You can buy du pain (=bread) and many other delicious products, like “le croissant” and “le pain au chocolat”. We call these “les viennoiseries” – click here to find out more!
La pâtisserie (=pastry shop) is where you can buy une pâtisserie (= a pastry) or un gâteau (= a cake) from le pâtissier / la pâtissière (=pastry cook).
We often have la boulangerie-pâtisserie : the people there make and sell bread and cakes.
Similarly, we have la boucherie, where you can buy raw meat from le boucher / la bouchère (=the butcher).
La charcuterie means both “prepared meat” (mostly pork) and the place you can buy some (like a deli).
Most times, le boucher / la bouchère is also un charcutier / une charcutière, in la boucherie-charcuterie.
Tricky “faux-ami” #1:
La librairie (=a bookstore) is where you can buy un livre (= a book) from le libraire / la libraire (same word for both genders, = bookseller)
It’s not la bibliothèque (= the library), where le bibliothécaire / la bibliothécaire (=a librarian, both genders) works! At la Bibliothèque Nationale de France, for instance.
Tricky “faux-ami” #2:
A drugstore is une pharmacie where you can buy un médicament (= a medicine), from le pharmacien / la pharmacienne.
You’ll also sometimes find a less-regulated parapharmacie (mostly at the supermarket), which sells the non-medical things from “la pharmacie” (like some hygiene products and beauty products…)
In some places, you’ll also find la droguerie, which is une parapharmacie that might also sell tools, paint, and other domestic products. They used to be called un marchand de couleurs (a color-seller) – the name isn’t used anymore but it was poetic.
Use the right pronoun!
For all shops, we say “Aller à la + [nom du magasin]” or “Aller chez le + [nom du métier].”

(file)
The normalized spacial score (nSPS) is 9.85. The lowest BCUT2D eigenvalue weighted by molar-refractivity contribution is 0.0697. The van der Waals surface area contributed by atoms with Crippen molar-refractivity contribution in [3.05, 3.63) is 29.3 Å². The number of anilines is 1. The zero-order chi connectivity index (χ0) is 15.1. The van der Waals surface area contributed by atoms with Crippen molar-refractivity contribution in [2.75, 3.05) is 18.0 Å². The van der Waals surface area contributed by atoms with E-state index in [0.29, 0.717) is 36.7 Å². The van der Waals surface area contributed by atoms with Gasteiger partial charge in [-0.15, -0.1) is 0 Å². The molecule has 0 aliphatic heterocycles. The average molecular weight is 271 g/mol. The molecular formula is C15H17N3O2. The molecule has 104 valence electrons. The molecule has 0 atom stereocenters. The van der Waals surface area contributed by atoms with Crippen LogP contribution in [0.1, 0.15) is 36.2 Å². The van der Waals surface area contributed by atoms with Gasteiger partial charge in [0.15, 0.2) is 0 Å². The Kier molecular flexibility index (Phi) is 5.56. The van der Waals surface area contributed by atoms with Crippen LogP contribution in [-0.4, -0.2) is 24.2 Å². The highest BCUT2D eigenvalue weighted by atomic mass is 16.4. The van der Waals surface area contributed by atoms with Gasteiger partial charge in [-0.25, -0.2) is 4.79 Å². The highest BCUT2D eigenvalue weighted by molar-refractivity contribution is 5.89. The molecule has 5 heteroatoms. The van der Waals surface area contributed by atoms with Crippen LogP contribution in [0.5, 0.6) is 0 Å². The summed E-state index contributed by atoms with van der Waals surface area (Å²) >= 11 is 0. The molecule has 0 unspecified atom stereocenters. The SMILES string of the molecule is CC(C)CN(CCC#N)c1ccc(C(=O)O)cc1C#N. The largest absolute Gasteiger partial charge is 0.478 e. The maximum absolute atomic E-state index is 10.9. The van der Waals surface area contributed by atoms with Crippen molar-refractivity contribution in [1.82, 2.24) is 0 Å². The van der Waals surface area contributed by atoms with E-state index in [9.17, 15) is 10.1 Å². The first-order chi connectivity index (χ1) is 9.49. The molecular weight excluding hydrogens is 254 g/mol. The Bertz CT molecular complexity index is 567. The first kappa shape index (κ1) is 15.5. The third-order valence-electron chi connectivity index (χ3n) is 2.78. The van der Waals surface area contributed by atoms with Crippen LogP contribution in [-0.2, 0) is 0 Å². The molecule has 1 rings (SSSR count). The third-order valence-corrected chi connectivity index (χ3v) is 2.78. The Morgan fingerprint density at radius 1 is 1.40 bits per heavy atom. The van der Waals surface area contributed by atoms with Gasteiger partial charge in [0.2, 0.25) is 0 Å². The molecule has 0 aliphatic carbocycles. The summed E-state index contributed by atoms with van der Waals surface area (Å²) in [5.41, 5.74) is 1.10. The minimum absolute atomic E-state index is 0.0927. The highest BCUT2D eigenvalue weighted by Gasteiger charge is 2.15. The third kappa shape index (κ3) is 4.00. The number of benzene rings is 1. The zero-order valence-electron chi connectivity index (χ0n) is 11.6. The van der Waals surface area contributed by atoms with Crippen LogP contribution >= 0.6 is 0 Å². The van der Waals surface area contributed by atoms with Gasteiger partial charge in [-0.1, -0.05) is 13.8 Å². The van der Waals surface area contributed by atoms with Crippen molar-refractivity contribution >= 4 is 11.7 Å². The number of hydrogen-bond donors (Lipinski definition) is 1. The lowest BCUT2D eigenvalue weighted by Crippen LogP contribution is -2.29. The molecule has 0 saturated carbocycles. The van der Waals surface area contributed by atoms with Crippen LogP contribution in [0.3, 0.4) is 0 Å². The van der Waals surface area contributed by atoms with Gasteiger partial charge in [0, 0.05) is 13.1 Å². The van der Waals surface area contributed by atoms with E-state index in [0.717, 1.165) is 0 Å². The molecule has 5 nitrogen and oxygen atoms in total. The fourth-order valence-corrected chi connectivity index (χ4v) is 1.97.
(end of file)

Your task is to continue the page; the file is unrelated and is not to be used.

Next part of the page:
“Je vais à la boucherie” = “Je vais chez le boucher” = “I’m going to the butcher.”
Saying “Je vais au boucher” is a classic mistake that even French people sometimes make when they speak quickly and mess up.
3) Exceptions and advanced names
There are many ways you can start a conversation in these shops. I want to help you become confident in French for all these interactions, and in all other real-life scenarios. You can find all these tips and more in my program: French Conversation with Confidence: Speak French with confidence in real life (even outside the classroom) – click here to take a look!
After all the shops in French we’ve covered, you can now understand the basic rules. But of course, as always in French, there are many exceptions!
Le marchand de journaux: the newspaper shop or stand
Le magasin de chaussures: the shoe shop
Le magasin de sport: the sporting goods store
Many stores are also known by their brand name.
For high-end brands (especially food), we use the pronoun “chez”:
Je suis allée chez Ladurée. (=I went to Ladurée, a famous luxury bakery. Try un macaron, a French macaroon, from their shop – they’re delicious!)
For most stores and shops, however, we use “à”. But remember, “à + le” becomes “au.”